The Peruvian Cacao Value Chain’s Success

Fostering sustainable entrepreneurship, innovation, and social inclusion

Authored by: Sandor G. Lukacs de Pereny

The Routledge Handbook of Sustainable Food and Gastronomy

Print publication date:  May  2015
Online publication date:  June  2015

Print ISBN: 9780415702553
eBook ISBN: 9780203795699
Adobe ISBN: 9781134457335

10.4324/9780203795699.ch16

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Abstract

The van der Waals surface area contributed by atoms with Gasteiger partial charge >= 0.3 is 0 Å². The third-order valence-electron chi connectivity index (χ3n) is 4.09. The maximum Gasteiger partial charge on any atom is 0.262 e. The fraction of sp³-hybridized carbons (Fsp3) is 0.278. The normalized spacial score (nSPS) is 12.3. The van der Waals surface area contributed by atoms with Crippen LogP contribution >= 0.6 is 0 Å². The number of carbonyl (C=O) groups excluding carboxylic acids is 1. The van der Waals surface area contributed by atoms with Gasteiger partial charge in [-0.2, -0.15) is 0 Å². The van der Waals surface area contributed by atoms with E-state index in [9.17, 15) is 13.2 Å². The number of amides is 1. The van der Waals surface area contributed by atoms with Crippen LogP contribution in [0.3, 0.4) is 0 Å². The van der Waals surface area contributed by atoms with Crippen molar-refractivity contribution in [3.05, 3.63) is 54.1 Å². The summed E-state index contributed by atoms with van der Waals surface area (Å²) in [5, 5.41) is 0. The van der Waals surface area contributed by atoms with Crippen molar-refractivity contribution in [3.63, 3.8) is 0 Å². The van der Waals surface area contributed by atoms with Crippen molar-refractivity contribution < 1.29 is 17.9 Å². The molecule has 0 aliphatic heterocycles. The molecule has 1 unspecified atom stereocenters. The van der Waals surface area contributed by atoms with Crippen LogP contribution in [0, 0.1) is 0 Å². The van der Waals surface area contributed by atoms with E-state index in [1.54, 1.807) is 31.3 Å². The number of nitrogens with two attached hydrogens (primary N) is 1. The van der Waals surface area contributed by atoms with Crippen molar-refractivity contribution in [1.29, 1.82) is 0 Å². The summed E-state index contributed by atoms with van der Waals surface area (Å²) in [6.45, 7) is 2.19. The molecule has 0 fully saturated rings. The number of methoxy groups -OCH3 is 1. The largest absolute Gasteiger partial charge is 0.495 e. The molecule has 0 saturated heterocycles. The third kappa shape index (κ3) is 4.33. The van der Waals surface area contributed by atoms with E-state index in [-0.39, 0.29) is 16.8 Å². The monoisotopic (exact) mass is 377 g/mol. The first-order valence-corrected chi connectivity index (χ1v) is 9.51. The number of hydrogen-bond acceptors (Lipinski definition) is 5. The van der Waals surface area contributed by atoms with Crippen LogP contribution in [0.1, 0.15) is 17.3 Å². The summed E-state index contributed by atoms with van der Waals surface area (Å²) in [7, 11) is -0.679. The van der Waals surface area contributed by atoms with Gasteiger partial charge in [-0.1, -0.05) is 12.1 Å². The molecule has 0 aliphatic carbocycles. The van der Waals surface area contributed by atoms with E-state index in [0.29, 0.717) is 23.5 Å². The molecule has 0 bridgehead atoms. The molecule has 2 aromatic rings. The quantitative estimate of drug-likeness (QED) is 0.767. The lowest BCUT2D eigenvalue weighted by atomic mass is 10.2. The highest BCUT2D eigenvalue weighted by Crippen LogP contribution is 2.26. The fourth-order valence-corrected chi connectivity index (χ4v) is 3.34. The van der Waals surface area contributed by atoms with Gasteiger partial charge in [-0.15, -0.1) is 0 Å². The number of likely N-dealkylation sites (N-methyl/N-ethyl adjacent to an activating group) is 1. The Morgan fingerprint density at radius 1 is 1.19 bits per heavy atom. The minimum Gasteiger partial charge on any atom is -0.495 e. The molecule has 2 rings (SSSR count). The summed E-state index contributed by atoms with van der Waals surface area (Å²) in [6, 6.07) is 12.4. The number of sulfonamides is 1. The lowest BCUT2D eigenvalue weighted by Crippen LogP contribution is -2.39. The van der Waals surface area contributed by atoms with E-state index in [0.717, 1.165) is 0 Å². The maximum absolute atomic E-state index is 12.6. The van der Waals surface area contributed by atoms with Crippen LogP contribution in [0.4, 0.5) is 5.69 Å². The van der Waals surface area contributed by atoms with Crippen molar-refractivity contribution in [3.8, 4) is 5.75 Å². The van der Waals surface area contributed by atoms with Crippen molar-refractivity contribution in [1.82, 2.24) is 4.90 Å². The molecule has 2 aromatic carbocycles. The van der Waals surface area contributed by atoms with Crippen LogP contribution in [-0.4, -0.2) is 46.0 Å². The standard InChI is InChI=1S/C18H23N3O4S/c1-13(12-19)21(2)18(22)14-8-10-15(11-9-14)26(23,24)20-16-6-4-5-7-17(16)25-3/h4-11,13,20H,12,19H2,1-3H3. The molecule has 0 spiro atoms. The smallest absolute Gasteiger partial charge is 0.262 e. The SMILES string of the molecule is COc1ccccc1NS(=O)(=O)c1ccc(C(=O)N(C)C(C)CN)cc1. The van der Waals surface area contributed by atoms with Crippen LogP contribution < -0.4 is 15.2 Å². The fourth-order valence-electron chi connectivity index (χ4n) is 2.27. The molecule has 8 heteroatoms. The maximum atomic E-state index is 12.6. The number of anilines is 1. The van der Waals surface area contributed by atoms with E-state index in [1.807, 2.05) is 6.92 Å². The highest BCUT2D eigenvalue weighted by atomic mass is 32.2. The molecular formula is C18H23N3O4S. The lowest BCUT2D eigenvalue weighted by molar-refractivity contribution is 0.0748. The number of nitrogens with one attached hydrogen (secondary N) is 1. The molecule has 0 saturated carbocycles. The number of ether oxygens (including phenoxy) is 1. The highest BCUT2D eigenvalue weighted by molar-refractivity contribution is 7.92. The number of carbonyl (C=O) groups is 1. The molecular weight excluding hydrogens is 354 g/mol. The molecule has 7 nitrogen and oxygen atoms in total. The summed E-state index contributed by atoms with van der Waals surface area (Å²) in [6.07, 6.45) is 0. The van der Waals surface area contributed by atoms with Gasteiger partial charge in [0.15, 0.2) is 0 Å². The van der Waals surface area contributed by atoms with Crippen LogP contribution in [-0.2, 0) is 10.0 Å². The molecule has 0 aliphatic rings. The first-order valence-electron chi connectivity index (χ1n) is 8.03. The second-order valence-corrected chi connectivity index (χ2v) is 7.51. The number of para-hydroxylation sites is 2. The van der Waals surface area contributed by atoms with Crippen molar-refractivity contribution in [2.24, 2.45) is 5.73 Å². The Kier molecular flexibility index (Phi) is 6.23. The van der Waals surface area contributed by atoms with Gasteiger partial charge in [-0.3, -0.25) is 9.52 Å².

A sour-bitter Aztec beverage was the first taste the Spanish had of Theobroma cacao. The conquistadores decided to take the tasty beans of this tropical fruit to Europe where they introduced their own adaptation of the ancient ceremonial drink to the French. Soon, its fruity aromas, buttery texture, and exotic flavor conquered the old continent’s palate. Yet, the Swiss claim themselves as the alchemists of that irresistible balance between sugar, milk, and “cocoa,” the Anglicized word for cacao “derived from the Nahuatl word Cacahuatl” (Bingham and Roberts, 2010: 19). As a result, they created a well-rounded, sweet, toasted, and creamy solid dark bar. This is the brief story of how Xocolatl became “chocolate.”

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